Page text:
ACS Day 2: March 22nd

An interesting day at the 239th ACS National Meeting and Exposition in San Francisco: The most popular booth at the expo, Open Access publishers, and Going meatless NOT the way to save the planet.

Aside from talks and meetings, the huge vendor exposition also takes place through Wednesday in Moscone South’s large Halls B&C.

As you can see, hundreds of vendors and many more hundreds of attendees showed up. An interesting and, after a quick headcount and comparison, the most popular booth at the Expo was Rod Griffin’s Australian Boulder Opal…jewelry display:

It just goes to show…even chemists can’t resist shiny things.

Also showing up were a few Open Access journals, such as Chemistry Central. These are free, online, peer-reviewed publications. A while back I wrote a pro vs. con on open-access journals here. Feel free to check it out and let me know what you think. Some “selling” points of Chemistry Central are:

  • free online access
  • peer review
  • authors retain copyright to their work
  • rapid publication

On the science side, an interesting report presented at the meeting concluded that decreasing the consumption of meat and dairy products won’t have a major effect in combating global warming. Unfortunately the misconception that the world “going meatless” will significantly reduce greenhouse gas production is becoming more popular. Initiatives like “Meatless Monday“, while we can respect their goal of improving our personal health, incorrectly believes that cutting back meat consumption will “improve the health of our planet”. There is even a European campaign called “Less Meat = Less Heat” that was launched late last year (although TreeHugger thought of that catch phrase first).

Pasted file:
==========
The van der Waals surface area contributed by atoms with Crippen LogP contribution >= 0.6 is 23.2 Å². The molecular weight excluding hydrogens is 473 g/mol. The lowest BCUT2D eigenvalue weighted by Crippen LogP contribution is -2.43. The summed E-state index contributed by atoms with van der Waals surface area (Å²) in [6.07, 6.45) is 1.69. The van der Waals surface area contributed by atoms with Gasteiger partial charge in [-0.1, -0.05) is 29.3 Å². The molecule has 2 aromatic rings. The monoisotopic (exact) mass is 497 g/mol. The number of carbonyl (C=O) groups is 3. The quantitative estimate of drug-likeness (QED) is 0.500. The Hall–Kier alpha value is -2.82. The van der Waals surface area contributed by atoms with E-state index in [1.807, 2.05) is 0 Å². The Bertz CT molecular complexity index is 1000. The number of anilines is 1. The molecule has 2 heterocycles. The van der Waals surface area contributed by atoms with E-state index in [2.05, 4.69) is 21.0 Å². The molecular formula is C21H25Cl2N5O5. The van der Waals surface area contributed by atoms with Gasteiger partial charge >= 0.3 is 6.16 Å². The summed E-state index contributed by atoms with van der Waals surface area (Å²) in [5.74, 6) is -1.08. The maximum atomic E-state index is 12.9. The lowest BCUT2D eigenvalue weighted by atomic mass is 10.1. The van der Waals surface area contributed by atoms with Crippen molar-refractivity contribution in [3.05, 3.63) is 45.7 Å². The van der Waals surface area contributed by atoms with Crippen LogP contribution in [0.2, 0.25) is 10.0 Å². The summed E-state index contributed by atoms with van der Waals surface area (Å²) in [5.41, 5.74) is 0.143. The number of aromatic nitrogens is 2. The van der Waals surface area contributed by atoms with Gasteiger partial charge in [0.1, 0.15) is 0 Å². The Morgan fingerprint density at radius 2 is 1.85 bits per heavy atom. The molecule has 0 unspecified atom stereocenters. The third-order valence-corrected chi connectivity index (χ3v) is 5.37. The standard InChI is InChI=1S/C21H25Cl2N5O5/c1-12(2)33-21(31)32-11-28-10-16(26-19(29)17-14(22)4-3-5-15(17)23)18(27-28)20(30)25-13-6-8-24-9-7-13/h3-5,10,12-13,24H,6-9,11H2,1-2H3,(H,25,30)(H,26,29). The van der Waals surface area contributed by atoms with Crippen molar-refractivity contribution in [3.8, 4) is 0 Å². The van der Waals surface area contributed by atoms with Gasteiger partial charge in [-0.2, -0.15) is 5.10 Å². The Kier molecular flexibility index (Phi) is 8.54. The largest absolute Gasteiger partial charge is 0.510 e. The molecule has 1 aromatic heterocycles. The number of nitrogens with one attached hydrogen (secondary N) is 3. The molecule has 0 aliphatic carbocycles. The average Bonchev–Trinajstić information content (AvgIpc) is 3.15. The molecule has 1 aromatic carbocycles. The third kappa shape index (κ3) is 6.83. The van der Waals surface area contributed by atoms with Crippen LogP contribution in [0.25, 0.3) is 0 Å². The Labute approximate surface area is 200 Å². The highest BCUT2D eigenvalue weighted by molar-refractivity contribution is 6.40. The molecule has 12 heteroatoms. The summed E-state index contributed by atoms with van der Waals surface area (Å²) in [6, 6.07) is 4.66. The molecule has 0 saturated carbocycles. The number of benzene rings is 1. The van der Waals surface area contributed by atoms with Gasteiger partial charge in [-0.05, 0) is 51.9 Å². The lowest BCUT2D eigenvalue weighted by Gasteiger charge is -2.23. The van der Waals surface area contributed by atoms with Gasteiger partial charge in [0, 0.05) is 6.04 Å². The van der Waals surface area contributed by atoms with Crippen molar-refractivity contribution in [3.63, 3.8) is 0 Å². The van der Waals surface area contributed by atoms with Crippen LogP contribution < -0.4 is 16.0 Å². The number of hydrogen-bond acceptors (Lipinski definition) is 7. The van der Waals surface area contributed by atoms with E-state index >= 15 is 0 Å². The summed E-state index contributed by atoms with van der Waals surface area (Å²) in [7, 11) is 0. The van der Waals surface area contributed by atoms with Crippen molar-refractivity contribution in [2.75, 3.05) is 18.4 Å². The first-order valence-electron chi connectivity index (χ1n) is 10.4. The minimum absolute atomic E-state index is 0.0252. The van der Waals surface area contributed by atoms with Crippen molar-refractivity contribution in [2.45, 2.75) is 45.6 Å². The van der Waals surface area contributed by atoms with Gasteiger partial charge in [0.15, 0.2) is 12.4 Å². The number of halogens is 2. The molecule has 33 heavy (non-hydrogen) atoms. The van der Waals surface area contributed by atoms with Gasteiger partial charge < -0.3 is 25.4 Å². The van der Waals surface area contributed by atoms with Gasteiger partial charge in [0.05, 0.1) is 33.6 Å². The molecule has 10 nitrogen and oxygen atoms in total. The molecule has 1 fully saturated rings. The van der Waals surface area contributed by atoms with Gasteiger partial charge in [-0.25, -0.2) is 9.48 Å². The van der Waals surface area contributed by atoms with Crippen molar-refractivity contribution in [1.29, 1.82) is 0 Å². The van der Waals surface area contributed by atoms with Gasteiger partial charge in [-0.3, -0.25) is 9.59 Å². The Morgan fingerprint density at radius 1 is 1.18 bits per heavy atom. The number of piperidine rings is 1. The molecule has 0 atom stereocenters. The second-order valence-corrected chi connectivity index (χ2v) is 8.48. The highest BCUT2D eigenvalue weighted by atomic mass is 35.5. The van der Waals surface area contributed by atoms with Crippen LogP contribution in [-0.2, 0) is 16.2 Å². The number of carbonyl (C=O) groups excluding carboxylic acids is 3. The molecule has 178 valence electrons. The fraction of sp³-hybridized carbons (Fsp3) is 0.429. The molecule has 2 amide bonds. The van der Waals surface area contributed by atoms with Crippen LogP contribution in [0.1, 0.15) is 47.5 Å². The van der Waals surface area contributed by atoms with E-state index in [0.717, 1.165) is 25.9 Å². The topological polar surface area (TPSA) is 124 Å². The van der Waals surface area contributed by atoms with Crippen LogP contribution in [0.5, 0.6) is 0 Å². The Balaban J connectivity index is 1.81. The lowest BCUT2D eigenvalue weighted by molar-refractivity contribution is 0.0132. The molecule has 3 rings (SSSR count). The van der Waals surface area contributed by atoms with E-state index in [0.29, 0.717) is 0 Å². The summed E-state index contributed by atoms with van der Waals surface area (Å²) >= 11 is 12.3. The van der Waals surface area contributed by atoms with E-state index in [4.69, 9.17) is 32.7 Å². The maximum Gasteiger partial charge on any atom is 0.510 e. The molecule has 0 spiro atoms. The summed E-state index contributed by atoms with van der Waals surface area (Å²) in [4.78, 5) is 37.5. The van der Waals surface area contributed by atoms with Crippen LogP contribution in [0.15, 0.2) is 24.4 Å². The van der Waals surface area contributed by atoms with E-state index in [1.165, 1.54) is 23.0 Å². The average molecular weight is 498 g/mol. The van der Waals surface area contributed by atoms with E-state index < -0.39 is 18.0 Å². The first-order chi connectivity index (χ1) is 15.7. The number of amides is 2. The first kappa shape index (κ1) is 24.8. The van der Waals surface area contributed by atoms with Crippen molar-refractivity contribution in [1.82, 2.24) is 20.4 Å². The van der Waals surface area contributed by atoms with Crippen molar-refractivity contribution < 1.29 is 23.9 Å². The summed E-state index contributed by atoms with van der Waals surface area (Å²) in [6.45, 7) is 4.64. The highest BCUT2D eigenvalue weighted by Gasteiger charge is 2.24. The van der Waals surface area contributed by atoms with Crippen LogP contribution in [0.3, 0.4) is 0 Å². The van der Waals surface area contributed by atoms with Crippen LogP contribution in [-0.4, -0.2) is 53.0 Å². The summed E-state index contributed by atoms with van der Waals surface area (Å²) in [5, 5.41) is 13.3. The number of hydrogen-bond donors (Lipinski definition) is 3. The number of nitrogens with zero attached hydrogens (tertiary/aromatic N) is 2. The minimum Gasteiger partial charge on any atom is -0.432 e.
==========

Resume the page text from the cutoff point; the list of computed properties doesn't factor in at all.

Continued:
Now people who have read the 2006 UN report on climate change, which claimed that the livestock sector is responsible for more greenhouse gas emissions (measured in CO2 equivalents) than the transportation sector, will call foul on Frank Mitloehner, Ph. D. UC Davis; the air quality expert that presented the scientific rebuttal on Monday. He faulted the methodology of the UN report and contended that the numbers for the livestock sector were calculated differently from transportation. The calculated livestock emissions included gases produced by growing animal feed, animals’ digestive emissions, and processing meat and milk into foods. The transportation analysis factored in only emissions from fossil fuels burned while driving and not all other transport life-cycle related factors. [ACS Press Release March 22, 12p.m.]

Mitloehner says that instead of focusing our efforts on cutting back meat consumption, developed countries should focus on increasing efficient meat production in developing countries where growing populations need more nutritious food and archaic farming practices produce more greenhouse gases.

There were a couple of other things. Cold Fusion quacks were out in force with their new book. Also, the Sci Mix was a blast, even if I didn’t get any drink tickets (and unlike Mitch, didn’t go begging). I found a lovely example of recycling in chemistry that I’ll blog about later.


  1. It wasn’t begging. I simply put a rectangular piece of white paper into the cup and scurry away with the beer. (Members of the press are not given sci-mix drink tickets.)

    As for Mitloehner’s argument, I think he has a point that we can better serve the planet by improving nutrition in the 3rd world rather than skipping a Big-Mac every Monday.

  2. I’m definitely going to celebrate the meat-news with some serious grilling this weekend.

  3. You know how much I absolutely love the expos.

  4. Every time I walked by the Australian Opal stand, it had by far the most people.

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